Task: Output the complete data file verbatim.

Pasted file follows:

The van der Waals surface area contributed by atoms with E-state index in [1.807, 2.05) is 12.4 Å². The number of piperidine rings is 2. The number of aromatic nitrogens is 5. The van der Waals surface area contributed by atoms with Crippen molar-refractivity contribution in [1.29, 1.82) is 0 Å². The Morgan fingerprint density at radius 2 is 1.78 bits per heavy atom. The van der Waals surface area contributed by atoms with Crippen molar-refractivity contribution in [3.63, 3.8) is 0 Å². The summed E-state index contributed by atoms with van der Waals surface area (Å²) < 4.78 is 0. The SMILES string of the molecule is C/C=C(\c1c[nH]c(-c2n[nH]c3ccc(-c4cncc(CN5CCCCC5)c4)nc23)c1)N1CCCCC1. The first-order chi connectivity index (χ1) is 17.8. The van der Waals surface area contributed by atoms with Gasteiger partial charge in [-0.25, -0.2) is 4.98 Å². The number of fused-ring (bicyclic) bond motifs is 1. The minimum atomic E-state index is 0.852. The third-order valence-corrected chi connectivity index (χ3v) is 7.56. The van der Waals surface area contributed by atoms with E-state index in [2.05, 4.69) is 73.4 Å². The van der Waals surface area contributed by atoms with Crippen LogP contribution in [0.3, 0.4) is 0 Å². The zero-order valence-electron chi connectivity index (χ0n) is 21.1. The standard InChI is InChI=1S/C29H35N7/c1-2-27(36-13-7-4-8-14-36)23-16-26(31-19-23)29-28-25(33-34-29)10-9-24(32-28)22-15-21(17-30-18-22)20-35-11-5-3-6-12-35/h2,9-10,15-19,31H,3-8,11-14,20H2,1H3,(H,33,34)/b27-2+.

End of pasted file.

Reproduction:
The van der Waals surface area contributed by atoms with E-state index in [1.807, 2.05) is 12.4 Å². The number of piperidine rings is 2. The number of aromatic nitrogens is 5. The van der Waals surface area contributed by atoms with Crippen molar-refractivity contribution in [1.29, 1.82) is 0 Å². The Morgan fingerprint density at radius 2 is 1.78 bits per heavy atom. The van der Waals surface area contributed by atoms with Crippen molar-refractivity contribution in [3.63, 3.8) is 0 Å². The summed E-state index contributed by atoms with van der Waals surface area (Å²) < 4.78 is 0. The SMILES string of the molecule is C/C=C(\c1c[nH]c(-c2n[nH]c3ccc(-c4cncc(CN5CCCCC5)c4)nc23)c1)N1CCCCC1. The first-order chi connectivity index (χ1) is 17.8. The van der Waals surface area contributed by atoms with Gasteiger partial charge in [-0.25, -0.2) is 4.98 Å². The number of fused-ring (bicyclic) bond motifs is 1. The minimum atomic E-state index is 0.852. The third-order valence-corrected chi connectivity index (χ3v) is 7.56. The van der Waals surface area contributed by atoms with E-state index in [2.05, 4.69) is 73.4 Å². The van der Waals surface area contributed by atoms with Crippen LogP contribution in [0.3, 0.4) is 0 Å². The zero-order valence-electron chi connectivity index (χ0n) is 21.1. The standard InChI is InChI=1S/C29H35N7/c1-2-27(36-13-7-4-8-14-36)23-16-26(31-19-23)29-28-25(33-34-29)10-9-24(32-28)22-15-21(17-30-18-22)20-35-11-5-3-6-12-35/h2,9-10,15-19,31H,3-8,11-14,20H2,1H3,(H,33,34)/b27-2+.